Home prices rise more than forecast in December

Tue Feb 25, 2014 9:35am EST

People walk near new single family homes under construction in San Marcos, California October 25, 2013. REUTERS/Mike Blake

People walk near new single family homes under construction in San Marcos, California October 25, 2013.

Credit: Reuters/Mike Blake

(Reuters) - U.S. single-family home prices in December rose slightly more than expected from the previous month, a closely watched survey showed on Tuesday.

The S&P/Case-Shiller composite index of 20 metropolitan areas gained 0.8 percent on a seasonally adjusted basis. A Reuters poll of economists forecast a rise of 0.6 percent.

The 20-city composite index rose 13.4 percent year-on-year.

"The S&P/Case-Shiller Home Price Index ended its best year since 2005," David M. Blitzer, chairman of the Index Committee at S&P Dow Jones Indices, said in a statement.

"However, gains are slowing from month-to-month and the strongest part of the recovery in home values may be over."

The 10-city composite index also rose 0.8 percent in December on a seasonally adjusted basis.

On a non-seasonally adjusted basis, the monthly 10-city gauge was unchanged while the 20-city measure dipped 0.1 percent.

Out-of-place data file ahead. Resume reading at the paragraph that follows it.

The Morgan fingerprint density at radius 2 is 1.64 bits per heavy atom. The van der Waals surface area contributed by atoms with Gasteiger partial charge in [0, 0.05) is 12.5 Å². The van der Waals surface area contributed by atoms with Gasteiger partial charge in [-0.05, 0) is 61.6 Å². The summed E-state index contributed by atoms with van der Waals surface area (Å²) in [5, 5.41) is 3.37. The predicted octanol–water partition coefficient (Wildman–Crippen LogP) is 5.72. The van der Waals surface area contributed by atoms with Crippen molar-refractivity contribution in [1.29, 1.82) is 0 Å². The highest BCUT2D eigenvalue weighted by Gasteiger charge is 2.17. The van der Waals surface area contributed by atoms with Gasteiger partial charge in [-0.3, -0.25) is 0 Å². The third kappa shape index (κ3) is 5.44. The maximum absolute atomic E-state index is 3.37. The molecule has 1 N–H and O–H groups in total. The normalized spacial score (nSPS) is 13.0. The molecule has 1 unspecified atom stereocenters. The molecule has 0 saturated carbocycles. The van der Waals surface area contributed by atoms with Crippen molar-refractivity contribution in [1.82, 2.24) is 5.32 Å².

(Reporting by Rodrigo Campos; Editing by Meredith Mazzilli)

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Comments (3)
Vuenbelvue wrote:
I thought they were running out of water in Cali. More houses equal more people equal more water usage.

Feb 25, 2014 10:02am EST  --  Report as abuse
AlkalineState wrote:
“Home prices rise more than forecast in December”

As people decide that freezing your ass off in a camper was only a good idea on paper. As coldest winter in recent history sets in, retirees, surfers and truck-cab-dwellers of the North Dakota oil fields…. suddenly re-think their previous decisions.

Feb 25, 2014 11:52am EST  --  Report as abuse
PaulBradley wrote:
@Vuenbeivue wrote: “More houses equal more people equal more water usage.”

That is only true IF people migrate to California from other states and buy a house. However, if it’s a case or population ‘density’ segregation per one house – e.g. California larger family segregate when, for example, married daughter with her husband, that lived in a house of her parents . . . buys a new house and moves out from their parents’, then the water consumption stays the same.

However, in any case, economy gains with additional purchasing of household goods needed when you buy a new house – - i.e. things that were shared before, as for example, TV, refrigerator, washing/dryer, etc.

Feb 25, 2014 1:47pm EST  --  Report as abuse
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